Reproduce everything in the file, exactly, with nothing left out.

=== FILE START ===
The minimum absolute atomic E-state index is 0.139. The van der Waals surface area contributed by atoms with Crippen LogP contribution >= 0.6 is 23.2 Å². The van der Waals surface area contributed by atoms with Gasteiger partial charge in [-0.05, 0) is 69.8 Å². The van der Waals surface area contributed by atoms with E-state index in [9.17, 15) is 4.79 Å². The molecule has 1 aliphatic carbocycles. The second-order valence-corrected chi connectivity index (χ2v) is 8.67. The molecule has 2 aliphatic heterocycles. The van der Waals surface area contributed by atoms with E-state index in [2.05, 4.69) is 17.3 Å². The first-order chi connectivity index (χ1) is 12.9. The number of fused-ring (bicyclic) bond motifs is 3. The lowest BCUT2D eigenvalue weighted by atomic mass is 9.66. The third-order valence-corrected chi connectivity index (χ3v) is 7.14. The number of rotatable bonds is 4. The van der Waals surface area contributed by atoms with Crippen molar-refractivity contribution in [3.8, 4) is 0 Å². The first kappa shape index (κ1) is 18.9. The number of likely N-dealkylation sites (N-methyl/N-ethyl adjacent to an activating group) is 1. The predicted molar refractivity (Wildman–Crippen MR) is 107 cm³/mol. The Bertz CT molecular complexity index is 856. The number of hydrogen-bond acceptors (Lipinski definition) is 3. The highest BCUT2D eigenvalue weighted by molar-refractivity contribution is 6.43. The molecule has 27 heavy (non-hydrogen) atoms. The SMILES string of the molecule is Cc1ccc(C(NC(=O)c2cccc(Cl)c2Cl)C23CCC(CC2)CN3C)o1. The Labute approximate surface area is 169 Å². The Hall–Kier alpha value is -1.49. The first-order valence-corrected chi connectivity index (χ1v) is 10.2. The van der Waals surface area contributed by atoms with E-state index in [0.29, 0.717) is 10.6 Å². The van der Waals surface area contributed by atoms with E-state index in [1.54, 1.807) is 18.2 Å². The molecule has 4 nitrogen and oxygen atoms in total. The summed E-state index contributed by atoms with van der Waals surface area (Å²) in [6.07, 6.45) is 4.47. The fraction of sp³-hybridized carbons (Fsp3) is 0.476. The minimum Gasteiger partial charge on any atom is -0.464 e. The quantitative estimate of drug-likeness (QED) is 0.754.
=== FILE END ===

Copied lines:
The minimum absolute atomic E-state index is 0.139. The van der Waals surface area contributed by atoms with Crippen LogP contribution >= 0.6 is 23.2 Å². The van der Waals surface area contributed by atoms with Gasteiger partial charge in [-0.05, 0) is 69.8 Å². The van der Waals surface area contributed by atoms with E-state index in [9.17, 15) is 4.79 Å². The molecule has 1 aliphatic carbocycles. The second-order valence-corrected chi connectivity index (χ2v) is 8.67. The molecule has 2 aliphatic heterocycles. The van der Waals surface area contributed by atoms with E-state index in [2.05, 4.69) is 17.3 Å². The first-order chi connectivity index (χ1) is 12.9. The number of fused-ring (bicyclic) bond motifs is 3. The lowest BCUT2D eigenvalue weighted by atomic mass is 9.66. The third-order valence-corrected chi connectivity index (χ3v) is 7.14. The number of rotatable bonds is 4. The van der Waals surface area contributed by atoms with Crippen molar-refractivity contribution in [3.8, 4) is 0 Å². The first kappa shape index (κ1) is 18.9. The number of likely N-dealkylation sites (N-methyl/N-ethyl adjacent to an activating group) is 1. The predicted molar refractivity (Wildman–Crippen MR) is 107 cm³/mol. The Bertz CT molecular complexity index is 856. The number of hydrogen-bond acceptors (Lipinski definition) is 3. The highest BCUT2D eigenvalue weighted by molar-refractivity contribution is 6.43. The molecule has 27 heavy (non-hydrogen) atoms. The SMILES string of the molecule is Cc1ccc(C(NC(=O)c2cccc(Cl)c2Cl)C23CCC(CC2)CN3C)o1. The Labute approximate surface area is 169 Å². The Hall–Kier alpha value is -1.49. The first-order valence-corrected chi connectivity index (χ1v) is 10.2. The van der Waals surface area contributed by atoms with E-state index in [0.29, 0.717) is 10.6 Å². The van der Waals surface area contributed by atoms with E-state index in [1.54, 1.807) is 18.2 Å². The molecule has 4 nitrogen and oxygen atoms in total. The summed E-state index contributed by atoms with van der Waals surface area (Å²) in [6.07, 6.45) is 4.47. The fraction of sp³-hybridized carbons (Fsp3) is 0.476. The minimum Gasteiger partial charge on any atom is -0.464 e. The quantitative estimate of drug-likeness (QED) is 0.754.